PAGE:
We found a concerning disconnection between the theory behind EHR systems and the reality of using them in practice. EHRs were designed to make the administration of medical care easier for physicians and safer for patients[30] but frustrations with technology have, in many cases, had the opposite effect. Physician frustration with the EHR has been associated with high burnout levels, lower patient satisfaction, and negative clinical outcomes.[19] [20] [21] For instance, in 2013, a 16-year-old boy received more than 38 trimethoprim/sulfamethoxazole (trade name Septra, Bactrim) tablets while hospitalized.[31] Poor interface design within an EHR system was ultimately blamed for the massive antibiotic overdose, which was nearly fatal for the young patient. The aforementioned impact of poor interface design and human factors is not unique to health care; human factors in other disciplines have shown critical and fatal errors as a result of lack of user–center interface design. For example, the famous Canada Air incident named Gimli Glider shows the importance of human–computer interaction when an accident occurred due to a pilot error with the cockpit Fuel Quantity Indicator System (FQIS).[32] Similarly, human factors research have demonstrated similar results with regards to the relationship between interface designs and complex systems usability in fields like aviation, psychology, education, and computer science.[33] [34] [35] The usability findings in this article aligns with findings in similar disciplines. For instance, in aviation workers are under extreme stress while attempting to access considerable amounts of data. Information overload, a contributing factor to degraded decision making ability, affects these works by introducing delay in the correct response.[36]

To improve EHR usability, we need to assess and address user “personas” that take into account users' clinical experience as well as their technical abilities. Tailoring the EHR interface by clinical roles (e.g., nurse, program coordinator, and physician) is insufficient: rather, we should specify the individual personas associated with each clinical role. Personas are used to create realistic representations of key users; it is commonly used in disciplines such as marketing, information architecture, and user experience.[37] [38] [39] [40] The interface needs to be tailored to the different personas within the same role. For example, attending physicians are domain experts who may have received their medical training prior to EHR adoption and, therefore, their expectations of the EHR will be different than a resident who has been training post-EHR adoption. This study shows that not all physicians are dissatisfied with the EHR and that there are varying levels of satisfaction based on seniority. Our results show that attending physicians are notably more frustrated than resident physicians when using the EHR. We expect that levels of frustration from the EHR among providers may diminish as the careers advance of more physicians who have life-long exposure to information technologies. To meet the expectations of all users, however, current EHR designs require major revisions with input from a range of clinicians with varying degrees of roles and experience and expertise with the electronic platforms.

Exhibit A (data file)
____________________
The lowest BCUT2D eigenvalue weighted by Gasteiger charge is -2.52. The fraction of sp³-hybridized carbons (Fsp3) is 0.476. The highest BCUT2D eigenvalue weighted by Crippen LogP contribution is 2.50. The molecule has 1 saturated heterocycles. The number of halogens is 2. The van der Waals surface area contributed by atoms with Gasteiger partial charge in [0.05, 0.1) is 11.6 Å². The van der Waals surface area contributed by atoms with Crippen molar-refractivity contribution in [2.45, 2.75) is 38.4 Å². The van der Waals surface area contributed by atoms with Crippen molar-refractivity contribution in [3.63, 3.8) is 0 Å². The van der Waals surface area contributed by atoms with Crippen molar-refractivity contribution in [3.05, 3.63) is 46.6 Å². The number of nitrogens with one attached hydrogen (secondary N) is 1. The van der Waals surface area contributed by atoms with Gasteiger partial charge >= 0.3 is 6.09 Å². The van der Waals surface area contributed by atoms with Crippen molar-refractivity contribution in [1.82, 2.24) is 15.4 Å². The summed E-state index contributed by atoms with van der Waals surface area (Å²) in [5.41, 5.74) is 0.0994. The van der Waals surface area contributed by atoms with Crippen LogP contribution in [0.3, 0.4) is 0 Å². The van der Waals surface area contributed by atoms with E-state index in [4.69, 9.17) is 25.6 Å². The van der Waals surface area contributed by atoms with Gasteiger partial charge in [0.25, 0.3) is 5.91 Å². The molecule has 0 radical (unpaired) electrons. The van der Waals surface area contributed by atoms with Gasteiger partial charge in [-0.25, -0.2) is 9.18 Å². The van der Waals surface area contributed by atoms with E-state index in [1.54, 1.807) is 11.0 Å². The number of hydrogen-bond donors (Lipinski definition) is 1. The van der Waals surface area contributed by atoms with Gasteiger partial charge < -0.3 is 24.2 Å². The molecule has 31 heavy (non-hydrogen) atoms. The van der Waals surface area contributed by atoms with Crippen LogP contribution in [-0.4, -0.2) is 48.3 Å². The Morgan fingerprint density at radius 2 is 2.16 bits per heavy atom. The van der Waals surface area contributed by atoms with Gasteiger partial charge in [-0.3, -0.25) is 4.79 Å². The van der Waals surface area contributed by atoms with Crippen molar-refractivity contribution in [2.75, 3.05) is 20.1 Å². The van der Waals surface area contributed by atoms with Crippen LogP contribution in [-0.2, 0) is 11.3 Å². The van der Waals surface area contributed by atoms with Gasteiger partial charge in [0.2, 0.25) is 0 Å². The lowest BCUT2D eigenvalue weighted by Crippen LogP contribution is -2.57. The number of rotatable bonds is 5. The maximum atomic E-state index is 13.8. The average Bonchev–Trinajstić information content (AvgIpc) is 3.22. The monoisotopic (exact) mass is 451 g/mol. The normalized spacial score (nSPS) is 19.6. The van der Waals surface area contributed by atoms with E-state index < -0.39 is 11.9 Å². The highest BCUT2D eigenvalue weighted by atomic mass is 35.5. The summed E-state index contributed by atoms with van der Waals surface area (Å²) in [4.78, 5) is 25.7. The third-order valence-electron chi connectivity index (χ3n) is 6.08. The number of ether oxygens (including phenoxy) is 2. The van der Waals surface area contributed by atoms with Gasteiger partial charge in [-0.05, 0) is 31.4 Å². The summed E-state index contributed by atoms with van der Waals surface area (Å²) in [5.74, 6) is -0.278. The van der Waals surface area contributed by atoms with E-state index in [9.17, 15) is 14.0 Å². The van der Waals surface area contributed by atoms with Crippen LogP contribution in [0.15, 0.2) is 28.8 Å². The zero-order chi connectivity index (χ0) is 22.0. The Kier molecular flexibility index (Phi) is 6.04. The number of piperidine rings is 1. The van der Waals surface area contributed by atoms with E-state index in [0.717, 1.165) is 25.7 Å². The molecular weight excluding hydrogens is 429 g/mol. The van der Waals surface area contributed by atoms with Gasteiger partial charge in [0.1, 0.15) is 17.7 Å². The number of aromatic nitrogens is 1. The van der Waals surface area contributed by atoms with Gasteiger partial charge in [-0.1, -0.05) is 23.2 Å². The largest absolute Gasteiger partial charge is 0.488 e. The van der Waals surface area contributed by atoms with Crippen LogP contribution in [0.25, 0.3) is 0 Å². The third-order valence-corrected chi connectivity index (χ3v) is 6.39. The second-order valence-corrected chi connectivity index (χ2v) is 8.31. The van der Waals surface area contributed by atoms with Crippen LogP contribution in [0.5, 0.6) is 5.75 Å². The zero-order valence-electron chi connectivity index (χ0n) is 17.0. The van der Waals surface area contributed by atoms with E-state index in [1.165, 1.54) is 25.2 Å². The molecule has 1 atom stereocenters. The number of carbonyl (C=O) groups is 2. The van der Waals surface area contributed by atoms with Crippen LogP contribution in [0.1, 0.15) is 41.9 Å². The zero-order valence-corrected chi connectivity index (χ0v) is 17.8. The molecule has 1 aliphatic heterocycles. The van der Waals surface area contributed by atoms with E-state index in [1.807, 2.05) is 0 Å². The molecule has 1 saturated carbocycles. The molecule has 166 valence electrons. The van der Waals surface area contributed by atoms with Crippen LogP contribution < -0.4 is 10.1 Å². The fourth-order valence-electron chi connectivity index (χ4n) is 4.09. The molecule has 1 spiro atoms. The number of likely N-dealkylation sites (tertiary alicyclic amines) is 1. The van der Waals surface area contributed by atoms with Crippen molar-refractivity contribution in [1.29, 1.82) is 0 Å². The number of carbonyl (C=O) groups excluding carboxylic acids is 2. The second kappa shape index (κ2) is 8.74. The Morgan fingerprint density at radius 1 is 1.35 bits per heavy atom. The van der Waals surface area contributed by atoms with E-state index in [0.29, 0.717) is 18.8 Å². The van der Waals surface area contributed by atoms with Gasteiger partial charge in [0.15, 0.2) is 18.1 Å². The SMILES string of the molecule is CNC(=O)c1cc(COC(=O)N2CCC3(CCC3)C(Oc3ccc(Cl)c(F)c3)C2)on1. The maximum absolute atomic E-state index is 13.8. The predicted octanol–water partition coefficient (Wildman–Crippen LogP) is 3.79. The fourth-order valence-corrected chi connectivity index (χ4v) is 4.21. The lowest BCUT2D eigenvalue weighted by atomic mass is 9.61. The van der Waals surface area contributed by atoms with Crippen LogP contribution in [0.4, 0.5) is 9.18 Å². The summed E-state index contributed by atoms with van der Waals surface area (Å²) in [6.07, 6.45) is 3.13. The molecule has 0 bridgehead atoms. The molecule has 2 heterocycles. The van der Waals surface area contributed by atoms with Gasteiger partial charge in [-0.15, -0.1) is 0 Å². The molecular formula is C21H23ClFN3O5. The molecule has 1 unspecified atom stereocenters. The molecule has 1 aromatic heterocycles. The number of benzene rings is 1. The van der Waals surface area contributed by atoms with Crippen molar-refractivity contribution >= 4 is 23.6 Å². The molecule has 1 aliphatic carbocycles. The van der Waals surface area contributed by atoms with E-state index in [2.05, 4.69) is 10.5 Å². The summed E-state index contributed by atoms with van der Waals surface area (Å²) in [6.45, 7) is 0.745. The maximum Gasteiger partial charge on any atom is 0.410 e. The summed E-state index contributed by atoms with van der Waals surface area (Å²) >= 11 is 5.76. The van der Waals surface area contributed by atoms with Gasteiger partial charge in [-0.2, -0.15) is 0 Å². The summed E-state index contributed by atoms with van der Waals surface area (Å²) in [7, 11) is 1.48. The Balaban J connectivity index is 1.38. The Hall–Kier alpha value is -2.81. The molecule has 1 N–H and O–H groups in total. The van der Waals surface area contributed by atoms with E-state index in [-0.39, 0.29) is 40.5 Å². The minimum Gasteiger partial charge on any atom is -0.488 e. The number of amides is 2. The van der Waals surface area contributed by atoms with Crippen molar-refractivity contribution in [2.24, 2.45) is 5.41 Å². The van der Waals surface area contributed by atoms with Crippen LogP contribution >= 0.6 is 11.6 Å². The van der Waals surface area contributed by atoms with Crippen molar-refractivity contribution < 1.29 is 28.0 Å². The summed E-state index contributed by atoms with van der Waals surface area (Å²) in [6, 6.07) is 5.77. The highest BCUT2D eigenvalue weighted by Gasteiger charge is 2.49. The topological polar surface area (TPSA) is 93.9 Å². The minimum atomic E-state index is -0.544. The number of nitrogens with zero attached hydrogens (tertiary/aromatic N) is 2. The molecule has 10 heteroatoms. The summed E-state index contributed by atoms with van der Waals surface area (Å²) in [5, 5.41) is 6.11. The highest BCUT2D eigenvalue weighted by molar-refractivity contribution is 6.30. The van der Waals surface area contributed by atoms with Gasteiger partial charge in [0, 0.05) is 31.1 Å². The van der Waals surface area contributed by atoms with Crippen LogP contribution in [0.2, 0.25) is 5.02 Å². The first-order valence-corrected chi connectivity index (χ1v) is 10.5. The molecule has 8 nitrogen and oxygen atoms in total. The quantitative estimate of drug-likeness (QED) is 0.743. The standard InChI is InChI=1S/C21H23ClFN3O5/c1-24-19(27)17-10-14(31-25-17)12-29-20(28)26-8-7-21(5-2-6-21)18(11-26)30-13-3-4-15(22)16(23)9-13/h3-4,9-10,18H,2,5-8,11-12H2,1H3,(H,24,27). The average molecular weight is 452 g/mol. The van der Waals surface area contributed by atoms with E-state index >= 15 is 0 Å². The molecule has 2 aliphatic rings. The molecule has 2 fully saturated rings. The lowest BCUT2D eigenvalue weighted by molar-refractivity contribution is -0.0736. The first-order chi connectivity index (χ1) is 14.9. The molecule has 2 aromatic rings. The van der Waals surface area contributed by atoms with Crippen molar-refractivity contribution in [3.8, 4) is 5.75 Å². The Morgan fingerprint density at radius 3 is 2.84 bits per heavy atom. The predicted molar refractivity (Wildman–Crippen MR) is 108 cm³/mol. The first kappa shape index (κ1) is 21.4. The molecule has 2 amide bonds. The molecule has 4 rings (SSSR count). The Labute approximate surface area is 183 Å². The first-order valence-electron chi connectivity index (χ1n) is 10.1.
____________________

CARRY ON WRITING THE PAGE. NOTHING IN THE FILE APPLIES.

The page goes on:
Although the simulation-based environment we used in this research served the purpose of understanding the perceived workload and satisfaction of ED physicians regarding EHRs, we also noted limitations. Conducting the study in the ED in real-time hold potential to reveal new patterns and create different outcomes for the time to task completion, perceived workload, and satisfaction due to the intensity and interruptions inherent in the ED environment; however, the ability to implement such a study in real-life settings is challenging for several reasons. First, the risk of disclosing protected patient information is significant. Second, providing a survey at the end of a physician's ED shift may introduce bias related to fatigue or salience of the records of last few patients seen.

Finally, the number of participants (8 physicians and 6 resident physicians) may be viewed as a limitation related to the lack of statistical power in the analysis; however, five participants are usually sufficient for usability studies such as this one.[41]

Researchers and scientists in fields other than health care developed the TLX and QUIS, therefore these tools are not specifically designed to assess EHR interfaces. We suggest that future efforts should include developing tailored and validated qualitative and quantitative tools to assess the usability of the health information technology applications used by health care providers and researchers.